(Photo above via Wikimedia Commons)
Coachella is a time for music, friends, and the ultimate escape from the humdrum of endless priorities.
Coachella is also a time for young people to set and follow trends, to stick out and blend in, a mixture of hippie culture and international fashion trends. But this experimentation leads to one of the most striking issues facing the South Asian community—cultural appropriation.
Across the lawn and stadiums of the Coachella, Bonnaroo, Lollapalooza and SXSW music festivals, there is an ocean of sparkling foreheads and intricately designed patterns tracing the backs and arms of concert goers.
Unfortunately, these individuals have to realize that these so-called “trends” are not trends because they have been established thousands of years ago by a culture that has found symbolism within them.
The colorful little crystal and plastic pieces that are placed on their foreheads are part of the ancient Hindu South Asian culture, and it is often referred to as the bindi.
The bindi can symbolize many aspects of the Hindu culture, but from the beginning it has always been a red dot worn on the forehead, most commonly to represent a married woman. The bindi is also said to be the third eye in the Hindu religion, and it can be used to ward off bad luck.
Moreover, the henna tattoos that have become so prominent in the American culture are also a symbol for South Asian women during their weddings. Brides decorate their hands with plant-based paste, signifying the beautification of the bride before her wedding day.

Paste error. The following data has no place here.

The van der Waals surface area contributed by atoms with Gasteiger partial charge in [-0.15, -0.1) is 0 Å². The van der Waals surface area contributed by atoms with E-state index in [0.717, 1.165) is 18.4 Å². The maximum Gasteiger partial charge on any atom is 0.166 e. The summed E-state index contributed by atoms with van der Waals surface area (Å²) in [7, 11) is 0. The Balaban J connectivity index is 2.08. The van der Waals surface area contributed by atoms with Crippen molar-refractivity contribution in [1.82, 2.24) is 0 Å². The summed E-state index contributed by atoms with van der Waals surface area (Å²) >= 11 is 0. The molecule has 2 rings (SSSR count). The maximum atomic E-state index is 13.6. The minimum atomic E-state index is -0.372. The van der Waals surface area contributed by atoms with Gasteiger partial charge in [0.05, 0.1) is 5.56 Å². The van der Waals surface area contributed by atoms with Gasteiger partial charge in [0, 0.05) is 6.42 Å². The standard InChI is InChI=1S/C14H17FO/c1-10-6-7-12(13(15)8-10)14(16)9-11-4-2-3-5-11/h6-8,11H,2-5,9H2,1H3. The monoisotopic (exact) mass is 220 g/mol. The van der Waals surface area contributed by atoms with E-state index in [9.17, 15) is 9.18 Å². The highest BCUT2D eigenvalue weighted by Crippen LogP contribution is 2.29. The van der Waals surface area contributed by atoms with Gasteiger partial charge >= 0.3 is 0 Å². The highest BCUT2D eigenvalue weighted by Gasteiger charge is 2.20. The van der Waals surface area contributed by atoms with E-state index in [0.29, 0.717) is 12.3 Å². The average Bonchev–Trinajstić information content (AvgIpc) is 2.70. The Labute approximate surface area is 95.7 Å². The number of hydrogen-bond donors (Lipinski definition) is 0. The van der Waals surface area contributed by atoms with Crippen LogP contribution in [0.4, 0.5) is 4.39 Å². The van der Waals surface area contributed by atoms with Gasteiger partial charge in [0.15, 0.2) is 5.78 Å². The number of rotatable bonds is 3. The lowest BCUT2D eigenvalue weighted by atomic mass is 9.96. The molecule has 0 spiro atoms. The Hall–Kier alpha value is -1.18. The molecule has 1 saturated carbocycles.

Henna tattoos are not an everyday trend for people to sport when they do not understand its cultural significance.
(Photo above by 6tann via Wikimedia Commons)
Individuals, who are not of the South Asian culture proudly wear the bindi or apply henna today, refer to themselves as “cultured.” But they do not realize that women, who proudly wear the bindi as a symbol to their culture, were once mocked.
People have referred to the bindi as the “red dot.” They have often joked that those who have the “red dot” must belong to a Native American tribe.
Throughout the South Asian community, the hijab is a symbol for Muslim women to act as the flag bearers for the religion of Islam. You will never be able to tell if a man is of the Muslim faith, but you will immediately be able to tell if a woman is Muslim by the headscarf covering her hair.
It is frustrating when people who do not belong to this community wear it as an accessory to beautify themselves when in fact, it represents the concealment of one’s beauty from the eyes of those who are not given a right to see it.
(Photo above by anuarsalleh via Wikimedia Commons)
Much like the bindi, the headscarf was originally mocked as a symbol of oppression and terrorism, leading to cases of Islamophobia. Later, people outside of the Muslim community began to wear the headscarf as a fashion accessory and an icon of “beauty.” They did not receive the same backlash as the women who originally wore it.
The South Asian community is not happy with mainstream culture’s hypocrisy when people make fun of the bindi yet use it as an accessory.
If other communities wear something that belongs to the South Asian culture, they should wear it in the context of what it has symbolized for their culture for thousands of years.
Criticizing dominant groups for appropriating cultures is not an argument against an exchange of ideas and traditions.
In fact, dominant groups should be in solidarity with marginalized groups, especially when their cultures and freedoms are threatened by outside communities that choose to oppress them.
The basic foundation of cultural exchange must be based on appreciation and respect.